The Chaoyang district reported 26 cases over the weekend - the highest number so far in Beijing's latest surge.
Long queues outside supermarkets and shops were seen despite government assurances there is sufficient food.
It comes amid fears that Beijing could face a similar situation to Shanghai, which has seen some 25 million people shut in their homes for weeks.
All 3.5 million residents in Chaoyang, Beijing's most populous district, will undergo three rounds of mass testing, according to a notice by the city's disease prevention team.
The news prompted residents to rush to stock up essential supplies, with images circulating on local media showing supermarket shelves emptied of goods and snaking queues at check-out counters.
Beijing's major supermarkets also extended their opening hours to accommodate the spike in demand.
"Never thought I would go to the market early in the morning....when I got there, all the eggs and prawns were gone and all the meat was snatched up," said one Weibo user in Shanghai, before adding they managed to get some vegetables.
Another Weibo user in Shanghai said: "Seeing people in Beijing rush to buy food is both funny and distressing... it's like looking at what my own life was like just last month."
State-media news outlet The Global Times said that Beijing's fresh food companies have been ordered to increase the supply of groceries like meat, poultry eggs and vegetables.
They also quoted health experts as saying that the results of the mass testing would indicate whether there is a need to escalate measures further, such as locking down several areas.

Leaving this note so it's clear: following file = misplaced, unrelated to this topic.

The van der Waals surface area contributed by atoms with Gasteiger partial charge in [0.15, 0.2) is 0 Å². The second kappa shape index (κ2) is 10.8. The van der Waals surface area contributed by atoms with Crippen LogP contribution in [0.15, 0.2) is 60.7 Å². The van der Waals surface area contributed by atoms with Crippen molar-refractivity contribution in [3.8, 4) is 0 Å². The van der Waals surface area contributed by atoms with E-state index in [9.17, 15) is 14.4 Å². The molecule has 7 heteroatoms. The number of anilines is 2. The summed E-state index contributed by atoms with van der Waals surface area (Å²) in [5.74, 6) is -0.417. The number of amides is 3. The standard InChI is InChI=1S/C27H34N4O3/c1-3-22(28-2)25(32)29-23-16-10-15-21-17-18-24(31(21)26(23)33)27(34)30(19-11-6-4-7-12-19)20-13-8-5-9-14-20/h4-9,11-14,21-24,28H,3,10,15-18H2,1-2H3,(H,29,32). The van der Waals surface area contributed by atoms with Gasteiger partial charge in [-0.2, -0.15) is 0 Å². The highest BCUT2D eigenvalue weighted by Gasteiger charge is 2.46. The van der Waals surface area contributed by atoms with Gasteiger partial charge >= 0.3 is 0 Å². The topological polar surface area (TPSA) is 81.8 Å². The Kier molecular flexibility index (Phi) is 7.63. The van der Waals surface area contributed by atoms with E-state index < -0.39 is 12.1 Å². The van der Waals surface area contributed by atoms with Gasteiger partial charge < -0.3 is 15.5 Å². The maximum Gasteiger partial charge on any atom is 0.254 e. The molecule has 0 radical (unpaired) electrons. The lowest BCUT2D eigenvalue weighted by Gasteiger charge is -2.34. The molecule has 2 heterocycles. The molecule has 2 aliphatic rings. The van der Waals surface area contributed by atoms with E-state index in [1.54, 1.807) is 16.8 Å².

Separately, Pang Xinghuo, deputy director of the Beijing Center for Disease Prevention and Control, told state-media outlet China Daily that the number of cases in Beijing is expected to increase in the following days.
The latest outbreak in Shanghai, first detected in late March, has seen more than 400,000 cases recorded so far and 138 deaths.
Some of the measures Chinese authorities have enforced include placing electronic door alarms to prevent those infected from leaving and forcibly evacuating people from their homes to carry out disinfection procedures.
Some in locked-down areas of Shanghai say they have been struggling to access food supplies, and forced to wait for government drop-offs of vegetables, meat and eggs.
Green barricades have also been erected overnight in parts of Shanghai without prior warning, effectively preventing residents from leaving their homes.
In contrast to many other countries, China is pursuing a zero-Covid strategy with the aim of eradicating the virus from the country completely.
While officials managed to keep infection levels relatively low at the beginning of the pandemic, later lockdowns have struggled to contain recent, more transmissible variants of the virus.
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